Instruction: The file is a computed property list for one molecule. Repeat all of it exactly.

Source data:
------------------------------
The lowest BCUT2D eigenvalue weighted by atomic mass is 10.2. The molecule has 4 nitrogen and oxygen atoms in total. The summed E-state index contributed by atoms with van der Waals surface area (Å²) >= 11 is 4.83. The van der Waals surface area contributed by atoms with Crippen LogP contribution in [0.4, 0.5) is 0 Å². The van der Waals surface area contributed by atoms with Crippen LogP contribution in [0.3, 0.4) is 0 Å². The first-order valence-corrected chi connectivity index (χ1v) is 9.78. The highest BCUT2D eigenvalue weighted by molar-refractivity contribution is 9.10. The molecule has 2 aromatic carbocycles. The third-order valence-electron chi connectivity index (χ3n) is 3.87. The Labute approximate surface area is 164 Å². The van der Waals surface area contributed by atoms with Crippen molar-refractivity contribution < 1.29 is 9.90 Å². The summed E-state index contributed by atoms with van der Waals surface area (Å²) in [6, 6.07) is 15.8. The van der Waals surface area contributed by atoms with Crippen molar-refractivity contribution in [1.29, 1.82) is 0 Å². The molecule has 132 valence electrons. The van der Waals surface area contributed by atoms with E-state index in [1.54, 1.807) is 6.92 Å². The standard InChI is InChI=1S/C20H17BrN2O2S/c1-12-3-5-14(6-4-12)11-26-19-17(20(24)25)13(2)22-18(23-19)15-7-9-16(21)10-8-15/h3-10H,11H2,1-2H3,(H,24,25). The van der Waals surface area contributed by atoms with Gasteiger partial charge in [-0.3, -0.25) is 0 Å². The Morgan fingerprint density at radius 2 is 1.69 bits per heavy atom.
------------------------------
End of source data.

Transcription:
The lowest BCUT2D eigenvalue weighted by atomic mass is 10.2. The molecule has 4 nitrogen and oxygen atoms in total. The summed E-state index contributed by atoms with van der Waals surface area (Å²) >= 11 is 4.83. The van der Waals surface area contributed by atoms with Crippen LogP contribution in [0.4, 0.5) is 0 Å². The van der Waals surface area contributed by atoms with Crippen LogP contribution in [0.3, 0.4) is 0 Å². The first-order valence-corrected chi connectivity index (χ1v) is 9.78. The highest BCUT2D eigenvalue weighted by molar-refractivity contribution is 9.10. The molecule has 2 aromatic carbocycles. The third-order valence-electron chi connectivity index (χ3n) is 3.87. The Labute approximate surface area is 164 Å². The van der Waals surface area contributed by atoms with Crippen molar-refractivity contribution < 1.29 is 9.90 Å². The summed E-state index contributed by atoms with van der Waals surface area (Å²) in [6, 6.07) is 15.8. The van der Waals surface area contributed by atoms with Crippen molar-refractivity contribution in [1.29, 1.82) is 0 Å². The molecule has 132 valence electrons. The van der Waals surface area contributed by atoms with E-state index in [1.54, 1.807) is 6.92 Å². The standard InChI is InChI=1S/C20H17BrN2O2S/c1-12-3-5-14(6-4-12)11-26-19-17(20(24)25)13(2)22-18(23-19)15-7-9-16(21)10-8-15/h3-10H,11H2,1-2H3,(H,24,25). The van der Waals surface area contributed by atoms with Gasteiger partial charge in [-0.3, -0.25) is 0 Å². The Morgan fingerprint density at radius 2 is 1.69 bits per heavy atom.